Bixa - sorry about that large picture. It was Imageshack's fault as I specified a smaller size. I should have known and fixed it myself. I think I'll have to return to Photobucket where re-sizing is much preferable and where I'm able to re-size to my own dimensions. I am finding it difficult to get to grips with Imageshack.
Kolams - well the lady of the house sketches it out on the ground at lightening speed. She draws the outline with rice flour (or similar); I suppose it's because she's been doing this ever since she got married. It is one of her duties . They do it in Goa too. Like life itself, which we know is impermanent, the Kolam also disappears after one day, is swept away in the early morning and re-done... India is full of symbolism.
I do not know how idlis are made. I'll have to find out. They are not so thin in the middle and they stick well enough together so that you can pick them up with one hand. This would be the right hand. No-one ever touches food with their left hands (does everyone know why?). Everyone uses their fingers to eat in a dainty manner; the food is quickly manipulated into a little ball that is then put into the mouth. Of course it takes a lot of practice to get it right so most of the time I opted for using a spoon but at least I never used my left hand
Lugg - I found that shop very interesting. It was full of everything you would want for the house. And in such nice bright colours too. I wanted to buy a pink bucket and bring it home but I didn't have a suitcase although on my last day in India I was forced to buy a small cheap one. Do you see those long brushes at the front of the shop? They are wonderful for sweeping the garden or yard. Also a little difficult to bring home.
bjd - I felt sorry for the horses on the beach. It was roasting hot and they had no shade. I didn't see anyone riding them.
Last Edit: May 11, 2013 17:02:21 GMT by spindrift1
Before we left for Pondicherry we spent a day at the old temple city of Kanchipuram which is about 2 hours' drive from Mamallapuram. I was determined to go there and I wish we could have stayed there. Kanchipuram has a population of around 188,000 so it isn't very big and it's a compact town full of famous old temples. I should mention that Kanchi is famous for its production of silk and we were inveigled into a Silk Emporium and shown dozens of shawls and sarees and finally bought a couple of pashminas...I wish we hadn't. Part of the time we were intrigued by the sales pitch, chatting and so on and so we' d go into these places just for a laugh really. We didn't always buy something. I am pretty strong-minded when it comes to buying things I dont really want. Sometimes it was nice to be able to get out of the fierce sun for a while and stop walking around At the silk place we ended up with a pashmina each, i bought a red one and M bought a blue one. These had elephants on them and were a mixture of silk and fine wool. They were presents for our childlren. However having few clothes I was driven to wearing one over one of my white tops and very soon there was a stain of red on the white. This means it was bad quality. We should have known. The laugh was on us!
Kanchi was the old capital of the Pallava dynasty and is a treasure-trove of art from the Chola and Pandyan dynasties too.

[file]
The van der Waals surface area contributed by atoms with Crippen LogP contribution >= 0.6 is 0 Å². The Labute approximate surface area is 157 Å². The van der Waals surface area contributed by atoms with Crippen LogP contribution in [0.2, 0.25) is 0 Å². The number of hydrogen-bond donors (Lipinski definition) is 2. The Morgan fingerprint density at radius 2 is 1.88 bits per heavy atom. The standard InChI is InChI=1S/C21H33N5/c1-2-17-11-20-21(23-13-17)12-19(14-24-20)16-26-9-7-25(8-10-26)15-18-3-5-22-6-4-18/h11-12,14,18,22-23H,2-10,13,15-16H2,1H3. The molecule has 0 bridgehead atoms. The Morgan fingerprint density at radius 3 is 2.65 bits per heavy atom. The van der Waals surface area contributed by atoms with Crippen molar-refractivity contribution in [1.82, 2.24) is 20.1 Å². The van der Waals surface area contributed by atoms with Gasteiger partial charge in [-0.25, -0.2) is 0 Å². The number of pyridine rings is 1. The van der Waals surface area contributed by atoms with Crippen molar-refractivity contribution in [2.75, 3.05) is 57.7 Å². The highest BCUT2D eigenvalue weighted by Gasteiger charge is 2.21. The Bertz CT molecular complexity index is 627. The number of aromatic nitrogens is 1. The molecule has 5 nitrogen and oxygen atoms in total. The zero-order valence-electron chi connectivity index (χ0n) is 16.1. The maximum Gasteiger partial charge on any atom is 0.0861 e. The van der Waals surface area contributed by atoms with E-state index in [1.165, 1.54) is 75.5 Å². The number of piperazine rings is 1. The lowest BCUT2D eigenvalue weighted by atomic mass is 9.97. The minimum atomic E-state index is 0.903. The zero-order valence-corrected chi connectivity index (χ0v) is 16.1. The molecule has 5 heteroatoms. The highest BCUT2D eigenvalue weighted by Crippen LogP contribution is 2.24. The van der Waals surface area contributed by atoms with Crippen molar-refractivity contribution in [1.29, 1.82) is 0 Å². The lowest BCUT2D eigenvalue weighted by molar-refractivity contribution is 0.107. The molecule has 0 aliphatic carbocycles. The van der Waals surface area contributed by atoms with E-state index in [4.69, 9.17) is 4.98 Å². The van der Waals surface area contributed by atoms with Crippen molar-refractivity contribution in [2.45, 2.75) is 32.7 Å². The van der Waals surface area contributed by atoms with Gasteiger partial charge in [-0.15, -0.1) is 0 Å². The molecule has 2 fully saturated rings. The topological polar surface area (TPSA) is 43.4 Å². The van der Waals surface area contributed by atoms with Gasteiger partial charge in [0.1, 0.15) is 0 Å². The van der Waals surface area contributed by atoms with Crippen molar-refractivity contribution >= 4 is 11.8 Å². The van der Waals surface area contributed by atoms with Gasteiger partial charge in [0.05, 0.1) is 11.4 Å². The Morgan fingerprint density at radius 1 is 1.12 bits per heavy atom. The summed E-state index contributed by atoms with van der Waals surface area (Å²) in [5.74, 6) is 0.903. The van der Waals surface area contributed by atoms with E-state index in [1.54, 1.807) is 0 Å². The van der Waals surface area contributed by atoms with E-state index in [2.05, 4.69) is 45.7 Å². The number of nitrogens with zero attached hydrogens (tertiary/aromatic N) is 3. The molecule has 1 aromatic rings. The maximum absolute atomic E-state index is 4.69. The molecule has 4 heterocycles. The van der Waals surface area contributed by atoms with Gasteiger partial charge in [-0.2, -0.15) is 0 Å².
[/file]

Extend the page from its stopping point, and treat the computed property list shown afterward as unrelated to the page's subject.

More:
Here is my first big South Indian temple.... It is the KAMAKSHI AMMAN TEMPLE dedicated to the goddess Parvati in her guise as Kamakshi (She Whose Eyes Awaken Desire).
This is the temple tank.
In a large paved area there is this 'Shakti' tree which more or less translates as a Tree with Divine Energy that might be awakened to grant boons to those who ask who are mostly women seeking to be fertile and probably to bear a son.
People have tied all sorts of devotional objects onto the tree itself...
Last Edit: May 11, 2013 17:26:58 GMT by spindrift1
A goddess sitting on a Lotus....maybe this is the goddess Parvati herself...
This temple had its own three elephants. These elephants work at the temple. They are each dedicated to the Lord Shiva or the Lord Vishnu depending on the temple itself. You can tell which is which by looking at the markings on their heads when they are taken out. During the mornings and afternoons the elephants work by collecting money or donations of other kinds for the temple. You go up to the elephant, she reaches out her trunk and takes the offering. If it is food for herself she will eat it at once; if it is an offering of another sort she gives it to her mahout, and then she 'blesses' each person by touching them on their head with her trunk. It's lovely. I kept giving elephants different things in order to receive their 'blessings'.... they are such gentle creatures.
Here is an elephant being washed down by her carers whilst the other elephants await their turn. She is loving the water and the scrubbing. I climbed a high wall to get these pictures without bars intervening.
....and so we left this temple and found our way to the next one....
Last Edit: May 11, 2013 20:18:33 GMT by spindrift1
On our way we stopped for a moment to see a Pandal in the street which was being prepared for a festival.
A Pandal is a fabricated structure, either temporary or permanent, used in a Hindu religious ceremony; mostly on festival days, I think. It is set up to honour gods and godesses. It is pulled through the streets in a procession with people milling around it. I have seen pandals in Kathmandu but have never been around at the time of a big festival...